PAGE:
Modelling the gas-particle partitioning and water uptake of isoprene-derived secondary organic aerosol at high and low relative humidity

Dalrin Ampritta Amaladhasan, Claudia Heyn, Christopher R. Hoyle, Imad El Haddad, Miriam Elser, Simone M. Pieber, Jay G. Slowik, Antonio Amorim, Jonathan Duplissy, Sebastian Ehrhart, Vladimir Makhmutov, Ugo Molteni, Matti Rissanen, Yuri Stozhkov, Robert Wagner, Armin Hansel, Jasper Kirkby, Neil M. Donahue, Rainer Volkamer, Urs BaltenspergerMartin Gysel-Beer, Andreas Zuend

Research output: Contribution to journalArticleScientificpeer-review

Abstract

This study presents a characterization of the hygroscopic growth behaviour and effects of different inorganic seed particles on the formation of secondary organic aerosols (SOAs) from the dark ozone-initiated oxidation of isoprene at low NOx conditions. We performed simulations of isoprene oxidation using a gas-phase chemical reaction mechanism based on the Master Chemical Mechanism (MCM) in combination with an equilibrium gas-particle partitioning model to predict the SOA concentration. The equilibrium model accounts for non-ideal mixing in liquid phases, including liquid-liquid phase separation (LLPS), and is based on the AIOMFAC (Aerosol Inorganic-Organic Mixtures Functional groups Activity Coefficients) model for mixture non-ideality and the EVAPORATION (Estimation of VApour Pressure of ORganics, Accounting for Temperature, Intramolecular, and Non-additivity effects) model for pure compound vapour pressures. Measurements from the Cosmics Leaving Outdoor Droplets (CLOUD) chamber experiments, conducted at the European Organization for Nuclear Research (CERN) for isoprene ozonolysis cases, were used to aid in parameterizing the SOA yields at different atmospherically relevant temperatures, relative humidity (RH), and reacted isoprene concentrations. To represent the isoprene-ozonolysis-derived SOA, a selection of organic surrogate species is introduced in the coupled modelling system. The model predicts a single, homogeneously mixed particle phase at all relative humidity levels for SOA formation in the absence of any inorganic seed particles. In the presence of aqueous sulfuric acid or ammonium bisulfate seed particles, the model predicts LLPS to occur below ~80% RH, where the particles consist of an inorganic-rich liquid phase and an organic-rich liquid phase; however, this includes significant amounts of bisulfate and water partitioned to the organic-rich phase. The measurements show an enhancement in the SOA amounts at 85% RH, compared to 35% RH, for both the seed-free and seeded cases. The model predictions of RH-dependent SOA yield enhancements at 85% RH vs. 35% RH are 1.80 for a seed-free case, 1.52 for the case with ammonium bisulfate seed, and 1.06 for the case with sulfuric acid seed. Predicted SOA yields are enhanced in the presence of an aqueous inorganic seed, regardless of the seed type (ammonium sulfate, ammonium bisulfate, or sulfuric acid) in comparison with seed-free conditions at the same RH level.We discuss the comparison of model-predicted SOA yields with a selection of other laboratory studies on isoprene SOA formation conducted at different temperatures and for a variety of reacted isoprene concentrations. Those studies were conducted at RH levels at or below 40% with reported SOA mass yields ranging from 0.3% up to 9.0 %, indicating considerable variations. A robust feature of our associated gas-particle partitioning calculations covering the whole RH range is the predicted enhancement of SOA yield at high RH (>80 %) compared to low RH (dry) conditions, which is explained by the effect of particle water uptake and its impact on the equilibrium partitioning of all components.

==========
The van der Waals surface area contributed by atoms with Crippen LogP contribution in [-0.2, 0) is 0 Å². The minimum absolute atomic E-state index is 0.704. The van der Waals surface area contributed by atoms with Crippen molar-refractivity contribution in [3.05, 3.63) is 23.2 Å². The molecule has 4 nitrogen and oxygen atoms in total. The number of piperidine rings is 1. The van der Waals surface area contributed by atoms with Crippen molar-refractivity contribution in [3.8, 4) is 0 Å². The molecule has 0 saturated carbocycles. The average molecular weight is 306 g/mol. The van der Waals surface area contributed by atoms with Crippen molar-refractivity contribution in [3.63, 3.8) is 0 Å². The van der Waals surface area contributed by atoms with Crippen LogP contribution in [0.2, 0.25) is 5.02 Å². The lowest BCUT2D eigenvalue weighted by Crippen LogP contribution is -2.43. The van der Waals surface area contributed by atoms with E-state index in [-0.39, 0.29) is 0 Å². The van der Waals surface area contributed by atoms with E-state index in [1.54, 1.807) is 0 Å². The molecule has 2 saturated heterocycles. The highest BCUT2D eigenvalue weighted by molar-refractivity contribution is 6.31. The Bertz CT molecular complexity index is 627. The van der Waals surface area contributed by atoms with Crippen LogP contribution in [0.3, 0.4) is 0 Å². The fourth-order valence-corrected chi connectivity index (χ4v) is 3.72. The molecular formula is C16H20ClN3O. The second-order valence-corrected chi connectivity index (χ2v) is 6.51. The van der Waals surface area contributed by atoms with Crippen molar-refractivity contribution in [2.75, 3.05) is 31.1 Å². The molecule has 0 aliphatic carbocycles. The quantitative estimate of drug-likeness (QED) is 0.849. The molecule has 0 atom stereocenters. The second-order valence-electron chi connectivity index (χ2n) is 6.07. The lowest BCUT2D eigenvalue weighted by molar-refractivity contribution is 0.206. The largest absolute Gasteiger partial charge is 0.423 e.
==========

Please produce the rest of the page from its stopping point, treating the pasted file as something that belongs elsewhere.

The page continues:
Original languageEnglish
Pages (from-to)215-244
Number of pages30
JournalAtmospheric Chemistry and Physics
Volume22
Issue number1
DOIs
Publication statusPublished - 7 Jan 2022
Publication typeA1 Journal article-refereed

Publication forum classification

  • Publication forum level 3

ASJC Scopus subject areas

  • Atmospheric Science

Fingerprint

Dive into the research topics of 'Modelling the gas-particle partitioning and water uptake of isoprene-derived secondary organic aerosol at high and low relative humidity'. Together they form a unique fingerprint.
  • Dataset for Amaladhasan et al Study on RH-Dependent Isoprene SOA

    Amaladhasan, D. A. (Creator), Zuend, A. (Creator), Heyn, C. (Contributor), Holyle, C. R. (Contributor), Haddad, I. E. (Contributor), Elser, M. (Contributor), Pieber, S. M. (Contributor), Slowik, J. G. (Contributor), Amorim, A. (Contributor), Duplissy, J. (Contributor), Ehrhart, S. (Contributor), Makhmutov, V. (Contributor), Molteni, U. (Contributor), Rissanen, M. (Contributor), Stozhkov, Y. (Contributor), Wagner, R. (Contributor), Kirkby, J. (Contributor), Donahue, N. M. (Contributor), Baltensperger, U. (Contributor) & Gysel-Beer, M. (Contributor), 22 Feb 2021

    Dataset

Cite this